Review: Seabird Genius

REVIEW: Neville Peat, Seabird Genius: The Story of L. E. Richdale, the Royal Albatross, and the Yellow-eyed Penguin, Otago University Press, 2011, 279 pp, ISBN 978-1-877578-11-3. Paul Star[1] One way to approach environmental history is through the lives of those who have studied, spoken up or cared for, a country’s environment. The American journal Environmental History over the last decade contains at least 12 articles and 29 reviews of books which deal entirely with a named conservationist or naturalist. These include studies on John Muir and Aldo Leopold, of course, but many others too. There is a similar opportunity to approach New Zealand’s environmental history in this way, but so far it is not much taken. Among nineteenth-century figures, we as yet only have some brief essays exploring The Amazing World of James Hector (2008). The ornithologist Walter Buller, whose attitude to native species was even more ambivalent than Hector’s, has been better served with Ross Galbreath’s excellent life of this Reluctant Conservationist (1989), and so has Richard Henry of Resolution Island (Suzanne and John Hill, 1987). As for T. H. Potts, the staunchest conservationist in New Zealand in that century (and the first to suggest that Resolution Island become a sanctuary), there is my thesis about him (1991), but still no published book. There are no biographies at all of such significant players as Thomas Kirk, W. T. L. Travers and F. W. Hutton. Recently there have been symposia about, William Colenso and John Buchanan, as mentioned elsewhere in this issue of ENNZ. Moving into the twentieth century, my bookshelves have long awaited a biography of the eminent...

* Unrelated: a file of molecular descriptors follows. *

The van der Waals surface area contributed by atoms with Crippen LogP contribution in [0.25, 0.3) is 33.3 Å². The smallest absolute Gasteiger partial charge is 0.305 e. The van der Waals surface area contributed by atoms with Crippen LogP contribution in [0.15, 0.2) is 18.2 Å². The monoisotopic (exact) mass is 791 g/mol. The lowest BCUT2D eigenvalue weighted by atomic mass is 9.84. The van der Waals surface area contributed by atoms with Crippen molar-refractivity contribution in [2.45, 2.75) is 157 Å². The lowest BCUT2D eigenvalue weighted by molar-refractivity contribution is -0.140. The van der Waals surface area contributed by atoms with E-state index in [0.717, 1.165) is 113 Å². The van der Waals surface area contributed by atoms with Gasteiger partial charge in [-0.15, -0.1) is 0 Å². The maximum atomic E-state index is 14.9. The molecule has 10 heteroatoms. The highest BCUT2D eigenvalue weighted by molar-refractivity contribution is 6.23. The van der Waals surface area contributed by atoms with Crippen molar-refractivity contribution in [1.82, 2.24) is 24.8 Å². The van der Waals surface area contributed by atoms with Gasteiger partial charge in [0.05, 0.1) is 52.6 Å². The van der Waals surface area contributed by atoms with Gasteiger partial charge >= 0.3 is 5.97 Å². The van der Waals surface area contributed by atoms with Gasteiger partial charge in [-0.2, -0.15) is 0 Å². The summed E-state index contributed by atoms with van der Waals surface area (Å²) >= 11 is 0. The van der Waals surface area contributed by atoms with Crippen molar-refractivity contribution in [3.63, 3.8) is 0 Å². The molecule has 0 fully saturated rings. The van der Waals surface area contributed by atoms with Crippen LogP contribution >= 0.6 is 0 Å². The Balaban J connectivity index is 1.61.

Review: Ikawai